Trial of CBD-based RAD011 Randomizes 1st Patient to Dosing Group
Study will test effects of synthetic CBD oral solution on excessive hunger in PWS
The first patient has been randomly assigned to a dosing group in the pivotal Phase 2/3 SCOUT-015 trial, which will evaluate the safety and efficacy of RAD011, an investigational cannabidiol oral treatment, in people with Prader-Willi syndrome (PWS).
The trial is currently recruiting up to 220 people with genetically-confirmed PWS who are from 8–65 years old. Recruitment will take place at several sites in the U.S. and continue globally as new non-U.S. sites are added, with more than 30 locations planned, the therapy’s developer, Radius Health, stated in a press release.
The announcement was lauded by members of the PWS community.
“We are excited and encouraged by the achievement of this milestone and remain committed to supporting Radius’ recruitment and awareness efforts for their SCOUT-015 clinical trial within our community of patients, caregivers, and key opinion leaders,” said Paige Rivard, CEO of the Prader-Willi Syndrome Association USA.
“Continued enrollment within the trial is critically important to the advancement of RAD011, which if approved, has the potential for high impact on the PWS community and will bring a much-needed treatment choice to patients with hyperphagia,” Rivard added.
Cannabidiol (CBD), the predominant non-psychoactive constituent of the cannabis plant, has gained attention as a possible treatment for several health conditions due to a range of proposed benefits, including anti-inflammatory, immunomodulatory, and neuroprotective effects. It is approved to treat certain seizure-related conditions.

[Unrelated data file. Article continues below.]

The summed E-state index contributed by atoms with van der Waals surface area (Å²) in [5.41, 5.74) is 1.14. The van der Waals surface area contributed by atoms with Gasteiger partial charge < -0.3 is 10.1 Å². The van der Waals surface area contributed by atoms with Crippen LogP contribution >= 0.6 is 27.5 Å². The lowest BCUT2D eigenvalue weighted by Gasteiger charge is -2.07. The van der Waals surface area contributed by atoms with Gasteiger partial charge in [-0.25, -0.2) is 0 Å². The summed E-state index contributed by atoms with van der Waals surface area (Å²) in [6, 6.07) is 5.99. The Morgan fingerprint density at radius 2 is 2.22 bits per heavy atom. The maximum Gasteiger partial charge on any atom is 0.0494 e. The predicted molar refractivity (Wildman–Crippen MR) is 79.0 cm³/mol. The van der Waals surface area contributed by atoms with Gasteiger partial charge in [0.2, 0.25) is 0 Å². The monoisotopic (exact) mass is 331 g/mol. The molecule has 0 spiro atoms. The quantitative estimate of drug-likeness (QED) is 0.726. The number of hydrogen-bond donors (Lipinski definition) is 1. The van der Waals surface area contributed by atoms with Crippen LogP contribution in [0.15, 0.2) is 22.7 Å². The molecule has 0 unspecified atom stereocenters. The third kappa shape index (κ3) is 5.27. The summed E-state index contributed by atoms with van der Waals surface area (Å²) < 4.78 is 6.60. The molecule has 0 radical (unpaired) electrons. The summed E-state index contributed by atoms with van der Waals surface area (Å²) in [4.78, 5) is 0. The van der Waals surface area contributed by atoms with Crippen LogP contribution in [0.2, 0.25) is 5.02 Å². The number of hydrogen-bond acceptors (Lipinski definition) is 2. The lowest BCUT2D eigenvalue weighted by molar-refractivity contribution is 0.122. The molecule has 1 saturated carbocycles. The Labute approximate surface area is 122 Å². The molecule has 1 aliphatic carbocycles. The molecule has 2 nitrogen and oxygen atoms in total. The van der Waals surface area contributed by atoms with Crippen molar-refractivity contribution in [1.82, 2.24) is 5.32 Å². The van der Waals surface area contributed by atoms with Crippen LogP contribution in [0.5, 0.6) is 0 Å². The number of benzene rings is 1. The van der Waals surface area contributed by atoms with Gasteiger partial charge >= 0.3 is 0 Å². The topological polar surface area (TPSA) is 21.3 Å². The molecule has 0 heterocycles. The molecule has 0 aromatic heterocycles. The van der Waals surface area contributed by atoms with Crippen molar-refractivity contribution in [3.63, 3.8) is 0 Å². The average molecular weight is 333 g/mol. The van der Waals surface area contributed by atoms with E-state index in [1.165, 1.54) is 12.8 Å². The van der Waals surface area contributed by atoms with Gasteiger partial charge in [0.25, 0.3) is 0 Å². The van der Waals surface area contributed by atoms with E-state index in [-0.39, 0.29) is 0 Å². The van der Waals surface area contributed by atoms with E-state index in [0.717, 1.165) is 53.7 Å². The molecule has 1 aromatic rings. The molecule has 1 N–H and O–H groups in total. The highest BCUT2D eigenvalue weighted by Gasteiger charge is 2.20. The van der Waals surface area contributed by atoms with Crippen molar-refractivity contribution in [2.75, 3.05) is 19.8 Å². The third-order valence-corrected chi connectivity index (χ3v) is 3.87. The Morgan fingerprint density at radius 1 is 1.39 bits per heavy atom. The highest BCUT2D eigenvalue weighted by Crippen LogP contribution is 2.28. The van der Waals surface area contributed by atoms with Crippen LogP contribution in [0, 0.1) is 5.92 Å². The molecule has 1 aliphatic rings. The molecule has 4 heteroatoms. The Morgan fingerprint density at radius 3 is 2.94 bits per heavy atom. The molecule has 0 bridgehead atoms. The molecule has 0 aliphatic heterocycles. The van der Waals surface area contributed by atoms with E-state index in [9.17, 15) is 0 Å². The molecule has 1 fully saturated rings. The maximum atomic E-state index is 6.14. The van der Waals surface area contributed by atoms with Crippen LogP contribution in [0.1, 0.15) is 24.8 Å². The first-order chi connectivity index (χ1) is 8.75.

An ability to reduce appetite is among the suggested effects of CBD, raising the possibility it may be beneficial for conditions marked by excessive hunger, like PWS.
Benuvia Therapeutics originally developed RAD011 as a lab-made, or synthetic, version of CBD with the same chemical structure as the naturally-occurring compound. Radius, which is currently developing the potential treatment, believes RAD011 may ease hyperphagia in PWS patients, helping to lower the risk of obesity and problematic behaviors associated with food-seeking.
The investigational medication has been granted orphan and fast-track designations by the U.S. Food and Drug Administration, both of which are intended to speed a treatment’s development toward regulatory approval.
RAD011 has been evaluated in a total of nine preclinical and nine clinical studies since 2015. A total of 180 individuals — including healthy volunteers and people with PWS or other neurological disorders — have received RAD011. Participants in these trials ranged in age from 2 months to 55 years, and the studies lasted from 13 days up to 54 weeks (more than a year).
The most common side effect related to RAD011 treatment has been mild-to-moderate diarrhea, according to Radius.
Participants in the Phase 2 portion of SCOUT-015 will be randomly assigned to receive RAD011 at one of three oral doses or a placebo, twice daily with food, through a plastic syringe.
After evaluating the safety and tolerability of these doses, an independent data monitoring committee will recommend which doses should be used in the Phase 3 portion, which will mainly evaluate RAD011’s efficacy.
The trial’s main goal is to assess changes in hyperphagia, as measured by the Hyperphagia Questionnaire for Clinical Trials, from the study’s start up to 34 weeks (8.5 months). Changes in irritability and hyperphagia severity (as assessed by clinicians) through week 34 will be evaluated as secondary measures.
SCOUT-015 is expected to end in the second half of 2024. Eligible participants from the trial will be able to enroll in a long-term safety study, dubbed SCOUT-016 (NCT05387798).
Radius has given or will give a number of presentations related to SCOUT-015 at conferences, including the recent International Prader-Willi Syndrome Organization conference, in Limerick, Ireland, and a research symposium held by the Foundation for Prader-Willi Research taking place Sept 29–30 in Chicago.